An astounding number of people wrote the word “Whammy” on Twitter Thursday. If words were earthquakes, whammy would have registered at least a 5.2 on the Richter scale. If it was a stock, you’d have wished you bought it. If it was your blood pressure, you’re probably dead.
This whole episode is starting to feel a little farcical, is it not? Not that there’s anything wrong with Darnell. He’s a well-decorated attorney from El Paso, Texas with experience in NCAA cases. It makes sense to retain him.
It’s just that if you take a step back and pretend you’re an alien observing all this from outer space (or even a human from Taiwan), the whole thing looks preposterous.
Manziel has hired an attorney to defend himself against accusations he broke a rule that nobody in America thinks ought to exist. He provided a service and was compensated for that service at an agreed-upon rate, if the reports are to be believed. In specific, he sold his autograph (allegedly).
And somehow, somewhere, in the Land of the Free and the Home of the Brave, that accusation is serious enough to make someone call a lawyer.
All this to protect the notion of the “amateur athlete.” That’s a difficult term to define, but here’s a good rule of thumb: An amateur athlete is one whose signature is not worth any money. If people are willing to pay extra for a football that has your chicken scratch on it, then by golly you’re a professional. That’s according to the Corcoran School of Words and Meanings.
A governing body (such as the NCAA or whatever will replace it when it goes down) does not have the ability to determine who is an amateur and who is a professional any more than the school board gets to decide who the popular kids are. And there doesn’t need to be a grouping or any kind of segregation or labeling. It’s obvious who the pros are just by looking around, and Johnny Manziel is one of them whether he sold his autograph or not.
They’re the ones who can make a T-shirt fly off the rack just by having their number on it. The NCAA figured that out a long time ago. They also figured out that when people want a Johnny Manziel jersey, they tend to write “Johnny Manziel” into a search bar rather than “Texas A&M #2.” And it came out earlier this week that you could go to the NCAA’s own web store and search for jerseys by player name.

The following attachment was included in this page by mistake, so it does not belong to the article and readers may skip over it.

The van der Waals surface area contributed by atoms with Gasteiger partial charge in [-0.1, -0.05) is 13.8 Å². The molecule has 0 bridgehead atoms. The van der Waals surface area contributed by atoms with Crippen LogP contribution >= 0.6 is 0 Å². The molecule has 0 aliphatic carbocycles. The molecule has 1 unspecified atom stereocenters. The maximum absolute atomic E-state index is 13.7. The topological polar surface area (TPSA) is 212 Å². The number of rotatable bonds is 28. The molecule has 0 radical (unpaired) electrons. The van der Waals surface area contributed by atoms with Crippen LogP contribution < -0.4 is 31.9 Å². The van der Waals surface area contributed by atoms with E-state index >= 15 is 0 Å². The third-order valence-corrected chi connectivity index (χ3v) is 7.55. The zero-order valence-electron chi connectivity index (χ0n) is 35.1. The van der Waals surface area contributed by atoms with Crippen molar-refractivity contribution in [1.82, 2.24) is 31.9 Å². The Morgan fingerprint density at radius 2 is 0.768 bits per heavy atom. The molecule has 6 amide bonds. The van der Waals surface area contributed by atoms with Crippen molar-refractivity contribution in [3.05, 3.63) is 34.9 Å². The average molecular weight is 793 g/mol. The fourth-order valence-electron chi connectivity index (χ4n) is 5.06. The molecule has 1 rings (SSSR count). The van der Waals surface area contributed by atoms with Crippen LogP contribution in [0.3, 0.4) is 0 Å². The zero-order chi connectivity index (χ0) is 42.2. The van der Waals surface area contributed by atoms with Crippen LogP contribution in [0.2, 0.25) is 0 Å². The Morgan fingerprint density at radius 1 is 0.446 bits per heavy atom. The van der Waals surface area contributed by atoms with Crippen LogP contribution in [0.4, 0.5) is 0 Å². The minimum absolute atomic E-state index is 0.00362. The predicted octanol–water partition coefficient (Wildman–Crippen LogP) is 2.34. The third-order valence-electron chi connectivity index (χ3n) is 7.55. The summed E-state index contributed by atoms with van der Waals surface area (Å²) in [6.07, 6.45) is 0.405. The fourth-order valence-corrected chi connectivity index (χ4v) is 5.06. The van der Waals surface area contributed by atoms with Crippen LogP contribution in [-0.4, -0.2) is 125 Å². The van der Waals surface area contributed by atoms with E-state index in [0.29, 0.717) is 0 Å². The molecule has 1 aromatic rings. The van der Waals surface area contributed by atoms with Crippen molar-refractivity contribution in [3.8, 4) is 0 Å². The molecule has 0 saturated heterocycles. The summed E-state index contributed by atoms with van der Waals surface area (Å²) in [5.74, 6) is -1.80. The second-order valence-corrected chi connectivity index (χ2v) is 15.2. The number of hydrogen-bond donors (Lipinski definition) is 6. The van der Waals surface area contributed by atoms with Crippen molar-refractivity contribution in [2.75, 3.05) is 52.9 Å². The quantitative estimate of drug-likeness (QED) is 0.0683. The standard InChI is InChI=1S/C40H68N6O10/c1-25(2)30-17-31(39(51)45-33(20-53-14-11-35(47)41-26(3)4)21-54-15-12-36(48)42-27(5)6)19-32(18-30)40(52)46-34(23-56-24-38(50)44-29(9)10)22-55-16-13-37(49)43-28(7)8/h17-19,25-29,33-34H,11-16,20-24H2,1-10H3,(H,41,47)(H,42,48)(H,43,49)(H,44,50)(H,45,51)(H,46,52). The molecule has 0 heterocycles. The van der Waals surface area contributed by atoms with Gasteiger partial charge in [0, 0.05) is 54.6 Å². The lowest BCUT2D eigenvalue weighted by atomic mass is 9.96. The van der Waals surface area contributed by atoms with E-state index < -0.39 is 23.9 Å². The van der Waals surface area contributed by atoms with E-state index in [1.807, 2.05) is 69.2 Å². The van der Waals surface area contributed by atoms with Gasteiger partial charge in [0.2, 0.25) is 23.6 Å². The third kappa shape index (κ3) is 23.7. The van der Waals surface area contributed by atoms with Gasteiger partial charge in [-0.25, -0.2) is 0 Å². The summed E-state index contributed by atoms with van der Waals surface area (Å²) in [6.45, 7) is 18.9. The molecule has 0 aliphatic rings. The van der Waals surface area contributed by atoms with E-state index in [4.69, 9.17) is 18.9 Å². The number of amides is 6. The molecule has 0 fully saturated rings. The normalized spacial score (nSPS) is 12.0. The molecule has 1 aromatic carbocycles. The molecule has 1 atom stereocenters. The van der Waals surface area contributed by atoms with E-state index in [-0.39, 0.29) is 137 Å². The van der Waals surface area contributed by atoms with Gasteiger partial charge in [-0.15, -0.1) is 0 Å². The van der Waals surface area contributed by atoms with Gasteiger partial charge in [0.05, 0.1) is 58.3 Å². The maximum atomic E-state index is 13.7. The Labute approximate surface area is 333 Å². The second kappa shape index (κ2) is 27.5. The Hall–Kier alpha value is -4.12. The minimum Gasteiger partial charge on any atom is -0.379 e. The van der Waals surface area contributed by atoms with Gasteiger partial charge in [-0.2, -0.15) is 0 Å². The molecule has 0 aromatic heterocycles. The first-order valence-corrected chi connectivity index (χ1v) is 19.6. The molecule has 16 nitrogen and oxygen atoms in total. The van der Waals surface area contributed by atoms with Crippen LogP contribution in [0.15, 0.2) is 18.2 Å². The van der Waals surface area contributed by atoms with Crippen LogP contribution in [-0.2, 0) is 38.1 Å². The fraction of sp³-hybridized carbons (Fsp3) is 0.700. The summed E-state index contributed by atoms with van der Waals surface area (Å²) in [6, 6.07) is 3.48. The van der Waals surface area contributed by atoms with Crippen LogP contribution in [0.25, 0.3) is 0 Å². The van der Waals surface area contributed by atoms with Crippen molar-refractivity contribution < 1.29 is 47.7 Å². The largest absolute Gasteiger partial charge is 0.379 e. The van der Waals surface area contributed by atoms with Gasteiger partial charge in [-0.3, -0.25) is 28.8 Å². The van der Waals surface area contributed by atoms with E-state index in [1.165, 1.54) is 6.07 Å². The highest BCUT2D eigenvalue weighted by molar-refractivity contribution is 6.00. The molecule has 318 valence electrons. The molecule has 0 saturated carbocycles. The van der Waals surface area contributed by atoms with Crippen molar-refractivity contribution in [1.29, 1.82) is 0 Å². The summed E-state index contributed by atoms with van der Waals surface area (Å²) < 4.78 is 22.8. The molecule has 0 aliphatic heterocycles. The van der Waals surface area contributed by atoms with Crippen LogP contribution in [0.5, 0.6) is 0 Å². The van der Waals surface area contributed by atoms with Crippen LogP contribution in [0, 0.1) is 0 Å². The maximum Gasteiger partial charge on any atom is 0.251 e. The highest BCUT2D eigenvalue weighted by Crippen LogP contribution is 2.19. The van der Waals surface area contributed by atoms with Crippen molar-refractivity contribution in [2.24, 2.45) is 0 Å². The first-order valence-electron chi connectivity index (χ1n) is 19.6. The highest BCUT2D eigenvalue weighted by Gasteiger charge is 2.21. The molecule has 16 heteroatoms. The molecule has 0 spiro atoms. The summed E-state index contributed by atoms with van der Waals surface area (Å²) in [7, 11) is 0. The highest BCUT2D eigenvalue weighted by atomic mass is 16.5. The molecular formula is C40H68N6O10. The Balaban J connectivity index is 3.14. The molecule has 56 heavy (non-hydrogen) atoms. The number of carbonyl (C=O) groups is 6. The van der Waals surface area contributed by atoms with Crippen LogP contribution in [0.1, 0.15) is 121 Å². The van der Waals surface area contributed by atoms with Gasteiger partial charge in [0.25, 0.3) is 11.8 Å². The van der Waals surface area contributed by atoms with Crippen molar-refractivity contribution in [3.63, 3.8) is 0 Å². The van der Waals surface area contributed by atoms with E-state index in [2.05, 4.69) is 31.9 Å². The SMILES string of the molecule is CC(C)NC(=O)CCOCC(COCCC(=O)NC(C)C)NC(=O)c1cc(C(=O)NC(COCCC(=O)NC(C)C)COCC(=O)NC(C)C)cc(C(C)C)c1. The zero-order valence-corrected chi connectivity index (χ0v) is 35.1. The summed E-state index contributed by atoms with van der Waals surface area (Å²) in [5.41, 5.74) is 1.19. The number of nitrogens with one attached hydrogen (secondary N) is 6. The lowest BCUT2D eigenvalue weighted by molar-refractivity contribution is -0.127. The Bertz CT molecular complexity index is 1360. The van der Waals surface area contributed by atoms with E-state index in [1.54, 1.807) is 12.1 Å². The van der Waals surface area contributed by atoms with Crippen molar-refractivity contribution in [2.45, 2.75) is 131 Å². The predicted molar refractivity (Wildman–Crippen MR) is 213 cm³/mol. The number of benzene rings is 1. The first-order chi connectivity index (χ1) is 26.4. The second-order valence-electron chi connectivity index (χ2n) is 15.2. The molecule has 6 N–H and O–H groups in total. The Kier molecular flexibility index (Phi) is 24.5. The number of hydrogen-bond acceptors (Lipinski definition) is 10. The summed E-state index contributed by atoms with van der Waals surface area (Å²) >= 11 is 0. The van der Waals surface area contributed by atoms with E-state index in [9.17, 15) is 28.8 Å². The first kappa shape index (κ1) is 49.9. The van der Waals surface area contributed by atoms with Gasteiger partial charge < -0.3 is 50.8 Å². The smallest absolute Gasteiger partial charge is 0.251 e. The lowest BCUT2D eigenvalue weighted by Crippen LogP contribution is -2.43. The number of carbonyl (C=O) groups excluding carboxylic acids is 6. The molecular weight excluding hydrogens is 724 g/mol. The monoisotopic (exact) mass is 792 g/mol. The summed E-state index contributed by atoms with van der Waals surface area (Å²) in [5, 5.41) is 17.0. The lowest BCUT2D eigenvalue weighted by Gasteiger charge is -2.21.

So that got out in the media and the NCAA quickly yanked its hand out of the cookie jar, clasped its hands together behind its back and started whistling a Beach Boys song. You can no longer search jerseys by player name on the NCAA website.
Does that seem like a big deal to anyone else? Why do I get the feeling the NCAA is just going to skate free on this one? This is where a paragraph about hypocrisy should go, but that’s so obvious I don’t want to insult your intelligence. People don’t get mad at the NCAA anymore, they just become amused by it.
For decades, most people just accepted that the NCAA was the governing body of college athletics, that amateurism as we commonly understand it was an essential concept and that without the NCAA it would be sports anarchy — they’d be playing The Ramones during timeouts and everything.
That old dusty rug got pulled out from under all the old leather-and-timber furniture about the time Taylor Branch’s terrific historical examination of the NCAA, The Shame of College Sports, came out in The Atlantic (2011).
Basically, the NCAA exists because a lot time ago it convinced everyone it needed to (even though it didn’t). Sure, like any other sports organization, college sports need a governing body to establish and enforce the rules, but you can put the “student-athlete” concept right up there with some of the great marketing campaigns of all time, right up there with cured pork belly as a breakfast food.
And you know who seems to understand all this pretty well? Johnny Manziel. Johnny Manziel, who dares anyone to stop him on or off the field, and who when he gets in trouble retains a lawyer in a 10-gallon hat for some good ol’ fashioned Texiss lawyerin’.
All the while the smoke billows out and the loudspeakers boom and “DO NOT AROUSE THE WRATH OF THE GREAT AND POWERFUL NCAA,” he’s looking behind the curtain.
How ’bout some links, eh?
• Will a NJ court ruling affect the Minnesota Vikings’ opportunity to get a stadium? Minnesota governor Mark Dayton is asking for more scrutiny on a publicly financed $1 billion stadium the people of Minnesota agreed to build Vikings owner Zygi Wilf because Wilf recently lost a lawsuit in New Jersey for “bad faith and evil motive” over a condominium development in New Jersey.
• Alonzo Mourning is looking forward to working with Greg Oden. Mourning, by the way, is the vice president of player programs and development for the Miami Heat, though it should be noted that when LeBron James wants to work on his post game, he visits Hakeem Olajuwon.